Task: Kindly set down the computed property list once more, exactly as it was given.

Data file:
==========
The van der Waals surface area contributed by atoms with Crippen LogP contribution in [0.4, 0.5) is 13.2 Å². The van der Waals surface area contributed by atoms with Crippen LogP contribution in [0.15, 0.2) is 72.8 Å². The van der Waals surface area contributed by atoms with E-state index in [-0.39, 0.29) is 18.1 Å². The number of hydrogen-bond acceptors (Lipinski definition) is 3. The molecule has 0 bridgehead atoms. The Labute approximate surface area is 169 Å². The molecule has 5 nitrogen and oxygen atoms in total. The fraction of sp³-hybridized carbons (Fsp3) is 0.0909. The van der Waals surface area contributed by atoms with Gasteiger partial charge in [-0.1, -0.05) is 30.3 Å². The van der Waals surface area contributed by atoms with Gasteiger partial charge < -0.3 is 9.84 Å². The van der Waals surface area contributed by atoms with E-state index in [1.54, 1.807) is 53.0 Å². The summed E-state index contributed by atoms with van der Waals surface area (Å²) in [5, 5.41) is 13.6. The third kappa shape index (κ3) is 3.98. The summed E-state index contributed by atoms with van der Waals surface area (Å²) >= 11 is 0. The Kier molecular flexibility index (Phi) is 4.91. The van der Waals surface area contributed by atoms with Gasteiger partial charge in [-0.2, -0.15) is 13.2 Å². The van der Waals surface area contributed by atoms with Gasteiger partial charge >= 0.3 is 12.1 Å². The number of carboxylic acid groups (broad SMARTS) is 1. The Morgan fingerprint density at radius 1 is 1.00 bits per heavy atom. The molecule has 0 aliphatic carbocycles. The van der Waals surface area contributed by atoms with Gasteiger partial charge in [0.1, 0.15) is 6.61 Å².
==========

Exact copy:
The van der Waals surface area contributed by atoms with Crippen LogP contribution in [0.4, 0.5) is 13.2 Å². The van der Waals surface area contributed by atoms with Crippen LogP contribution in [0.15, 0.2) is 72.8 Å². The van der Waals surface area contributed by atoms with E-state index in [-0.39, 0.29) is 18.1 Å². The number of hydrogen-bond acceptors (Lipinski definition) is 3. The molecule has 0 bridgehead atoms. The Labute approximate surface area is 169 Å². The molecule has 5 nitrogen and oxygen atoms in total. The fraction of sp³-hybridized carbons (Fsp3) is 0.0909. The van der Waals surface area contributed by atoms with Gasteiger partial charge in [-0.1, -0.05) is 30.3 Å². The van der Waals surface area contributed by atoms with Gasteiger partial charge < -0.3 is 9.84 Å². The van der Waals surface area contributed by atoms with E-state index in [1.54, 1.807) is 53.0 Å². The summed E-state index contributed by atoms with van der Waals surface area (Å²) in [5, 5.41) is 13.6. The third kappa shape index (κ3) is 3.98. The summed E-state index contributed by atoms with van der Waals surface area (Å²) >= 11 is 0. The Kier molecular flexibility index (Phi) is 4.91. The van der Waals surface area contributed by atoms with Gasteiger partial charge in [-0.2, -0.15) is 13.2 Å². The van der Waals surface area contributed by atoms with Gasteiger partial charge >= 0.3 is 12.1 Å². The number of carboxylic acid groups (broad SMARTS) is 1. The Morgan fingerprint density at radius 1 is 1.00 bits per heavy atom. The molecule has 0 aliphatic carbocycles. The van der Waals surface area contributed by atoms with Gasteiger partial charge in [0.1, 0.15) is 6.61 Å².